April 01, 1998

Morocco: Restaurant Cafe Hotel des Roches, Todra Gorge

Sipping a Coke in the reception/alcohol-free bar room, which, like other rooms here, converts to a bedroom after hours. A grand old dilapidated place, all faded tile and crumbling paint, but with comfy patterned benches/beds and a truly breathtaking backdrop - the Todra Gorge looming above, a crescent moon hanging off the shoulder of a colossal mass of rock.

We've seen so many staggering landscapes in the last couple of days that I'm afraid I'm already starting to get jaded. An endless green lawn of grass and moss beneath a canopy of cedars, their monkey-highway trunks ("monsieur! monsieur! le sage dans l'arbre!") impossibly straight and slender, with a creek weaving slowly between the trees. Endless mountain slops strewn with rocks like God's own gravel, grass spilling out beneath the boulders, dotted by conical pits half-filled by water and sinuous glacier-carved lakes. An interminable plain of stones and dirt overseen by a snow-caped range of mountains. Raw jagged scrubland where only the hardiest and thorniest bushes and weeds survive the baking sun and the flash floods. Ribbed cliffs and sudden outgrowths of stone above a red near-desert pockmarked by tufts of grass, an almost Martian landscape.

Chronological: Second day at Diamant Vert was uneventful save for the fact that we cooked (acquitted ourselves OK) and the discovery of the disused amusement park - rides, slides, huge cafe - at other end.

Up into the mountains. Stopped to see a cedar so old it's allegedly biblical and continued up just a little to a pleasant forest campsite. Smoked up, wandered a little, ate, and was taken by surprise at the cold's rapid advance. Heat entirely dependent on sun at this height + latitude. OK night - 1st real test for sleeping bag - and up further and further, past mountainside farmland and picturesque valleys, to a somewhat jarring stop - not physically, but a big wide field in a high wind is not my idea of a great campsite. It worked out OK. Tents huddled close together like sheep. Heidi + I went for a walk to a hilltop while the others played football with the (intensely curious) locals and Angela nearly crippled a couple children. Dinners, some stoned stargazing, and to bed.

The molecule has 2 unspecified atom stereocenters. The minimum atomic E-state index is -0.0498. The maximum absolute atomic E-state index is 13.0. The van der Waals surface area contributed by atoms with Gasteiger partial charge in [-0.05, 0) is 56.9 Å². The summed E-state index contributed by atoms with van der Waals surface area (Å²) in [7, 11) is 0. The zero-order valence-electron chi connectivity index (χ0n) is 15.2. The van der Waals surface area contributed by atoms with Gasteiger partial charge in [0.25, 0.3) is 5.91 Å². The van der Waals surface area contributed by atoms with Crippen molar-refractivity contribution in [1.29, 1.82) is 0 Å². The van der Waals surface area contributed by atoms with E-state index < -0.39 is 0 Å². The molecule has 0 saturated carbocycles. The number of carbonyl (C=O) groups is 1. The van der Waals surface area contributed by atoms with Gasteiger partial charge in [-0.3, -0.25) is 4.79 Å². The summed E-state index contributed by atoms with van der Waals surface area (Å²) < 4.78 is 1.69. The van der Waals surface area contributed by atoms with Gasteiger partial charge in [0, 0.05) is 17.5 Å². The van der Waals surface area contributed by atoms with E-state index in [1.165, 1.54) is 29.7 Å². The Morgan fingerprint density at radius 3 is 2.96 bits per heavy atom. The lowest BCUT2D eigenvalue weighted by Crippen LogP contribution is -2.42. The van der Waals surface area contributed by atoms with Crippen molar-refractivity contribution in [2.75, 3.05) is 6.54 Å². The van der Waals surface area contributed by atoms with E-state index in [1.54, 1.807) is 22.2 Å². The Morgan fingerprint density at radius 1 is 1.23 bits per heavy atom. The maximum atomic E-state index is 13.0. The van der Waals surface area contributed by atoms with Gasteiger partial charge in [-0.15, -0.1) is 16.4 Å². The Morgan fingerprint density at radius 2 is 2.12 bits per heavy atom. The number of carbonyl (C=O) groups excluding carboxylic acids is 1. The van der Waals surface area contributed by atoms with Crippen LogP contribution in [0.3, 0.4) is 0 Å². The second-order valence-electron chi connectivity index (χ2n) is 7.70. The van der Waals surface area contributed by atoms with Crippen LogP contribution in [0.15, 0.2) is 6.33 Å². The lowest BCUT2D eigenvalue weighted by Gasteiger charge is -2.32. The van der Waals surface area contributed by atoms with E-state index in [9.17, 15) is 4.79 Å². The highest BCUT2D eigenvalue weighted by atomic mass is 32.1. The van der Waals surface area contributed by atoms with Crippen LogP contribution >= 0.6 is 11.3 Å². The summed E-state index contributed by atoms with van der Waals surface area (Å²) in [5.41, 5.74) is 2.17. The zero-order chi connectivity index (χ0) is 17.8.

Today: a slow start and a long drive, with the usual hour's stop in a town and half-hour stop for lunch - it's amazing how quickly this all falls into routine. Wound through miles and miles of previously described mountains and foothills, the edge of the Sahara, with a brief pause when the main diesel tank ran dry (no, really). Missed the climactic entrance into the Gorge because of a nail-biting yet triumphant game of 500. OK, that's a little pathetic.

Hawkers and hustlers selling fossils and semi-precious stones and lacquered scorpions and their services as guides. And headscarves, which PK says we're going to need - cool. Baked mud and brick rough- carved into squat rectangular buildings in the mountain villages. Heat and dust, white stone and brown dirt, in town streets. Dark cafes and the moustached men who populate them. Pools in roadside pits like inverted grain silos. Brown sheep and black goats, flocking over the land. Hills of crumbling dirt that ripple out to the real Sahara.

I'm enjoying the journey more with every passing day.

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